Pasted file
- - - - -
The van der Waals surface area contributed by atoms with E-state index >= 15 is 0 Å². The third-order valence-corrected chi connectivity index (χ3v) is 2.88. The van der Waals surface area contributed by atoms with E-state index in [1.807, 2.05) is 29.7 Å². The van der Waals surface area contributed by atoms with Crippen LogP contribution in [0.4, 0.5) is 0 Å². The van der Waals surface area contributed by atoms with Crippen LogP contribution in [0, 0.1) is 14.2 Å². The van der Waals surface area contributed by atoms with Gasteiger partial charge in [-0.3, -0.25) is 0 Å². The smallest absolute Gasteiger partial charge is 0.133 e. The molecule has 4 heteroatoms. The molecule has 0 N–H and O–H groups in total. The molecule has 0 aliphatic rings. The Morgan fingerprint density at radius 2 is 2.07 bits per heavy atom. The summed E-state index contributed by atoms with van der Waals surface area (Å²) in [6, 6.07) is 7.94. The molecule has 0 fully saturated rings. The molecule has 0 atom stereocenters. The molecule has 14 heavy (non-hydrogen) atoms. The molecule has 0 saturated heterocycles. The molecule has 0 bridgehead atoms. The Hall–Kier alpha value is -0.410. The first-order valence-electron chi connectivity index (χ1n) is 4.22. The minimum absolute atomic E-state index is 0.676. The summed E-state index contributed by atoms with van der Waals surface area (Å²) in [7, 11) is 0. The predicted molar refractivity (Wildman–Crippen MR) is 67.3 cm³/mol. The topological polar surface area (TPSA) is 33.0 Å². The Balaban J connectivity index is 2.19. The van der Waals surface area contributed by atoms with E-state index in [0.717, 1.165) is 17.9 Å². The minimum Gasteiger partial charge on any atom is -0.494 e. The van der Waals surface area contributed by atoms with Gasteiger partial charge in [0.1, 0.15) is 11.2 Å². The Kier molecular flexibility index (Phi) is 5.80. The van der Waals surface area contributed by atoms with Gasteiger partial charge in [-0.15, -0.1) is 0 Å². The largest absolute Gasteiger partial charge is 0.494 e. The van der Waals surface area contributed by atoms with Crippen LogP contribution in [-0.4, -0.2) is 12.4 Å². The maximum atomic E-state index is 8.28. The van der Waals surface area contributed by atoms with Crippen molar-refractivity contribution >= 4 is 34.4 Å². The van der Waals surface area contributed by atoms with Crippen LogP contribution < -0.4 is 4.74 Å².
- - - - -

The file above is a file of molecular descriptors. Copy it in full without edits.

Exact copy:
The van der Waals surface area contributed by atoms with E-state index >= 15 is 0 Å². The third-order valence-corrected chi connectivity index (χ3v) is 2.88. The van der Waals surface area contributed by atoms with E-state index in [1.807, 2.05) is 29.7 Å². The van der Waals surface area contributed by atoms with Crippen LogP contribution in [0.4, 0.5) is 0 Å². The van der Waals surface area contributed by atoms with Crippen LogP contribution in [0, 0.1) is 14.2 Å². The van der Waals surface area contributed by atoms with Gasteiger partial charge in [-0.3, -0.25) is 0 Å². The smallest absolute Gasteiger partial charge is 0.133 e. The molecule has 4 heteroatoms. The molecule has 0 N–H and O–H groups in total. The molecule has 0 aliphatic rings. The Morgan fingerprint density at radius 2 is 2.07 bits per heavy atom. The summed E-state index contributed by atoms with van der Waals surface area (Å²) in [6, 6.07) is 7.94. The molecule has 0 fully saturated rings. The molecule has 0 atom stereocenters. The molecule has 14 heavy (non-hydrogen) atoms. The molecule has 0 saturated heterocycles. The molecule has 0 bridgehead atoms. The Hall–Kier alpha value is -0.410. The first-order valence-electron chi connectivity index (χ1n) is 4.22. The minimum absolute atomic E-state index is 0.676. The summed E-state index contributed by atoms with van der Waals surface area (Å²) in [7, 11) is 0. The predicted molar refractivity (Wildman–Crippen MR) is 67.3 cm³/mol. The topological polar surface area (TPSA) is 33.0 Å². The Balaban J connectivity index is 2.19. The van der Waals surface area contributed by atoms with E-state index in [0.717, 1.165) is 17.9 Å². The minimum Gasteiger partial charge on any atom is -0.494 e. The van der Waals surface area contributed by atoms with Gasteiger partial charge in [0.1, 0.15) is 11.2 Å². The Kier molecular flexibility index (Phi) is 5.80. The van der Waals surface area contributed by atoms with Gasteiger partial charge in [-0.15, -0.1) is 0 Å². The largest absolute Gasteiger partial charge is 0.494 e. The van der Waals surface area contributed by atoms with Crippen LogP contribution in [-0.4, -0.2) is 12.4 Å². The maximum atomic E-state index is 8.28. The van der Waals surface area contributed by atoms with Crippen molar-refractivity contribution >= 4 is 34.4 Å². The van der Waals surface area contributed by atoms with Crippen LogP contribution < -0.4 is 4.74 Å².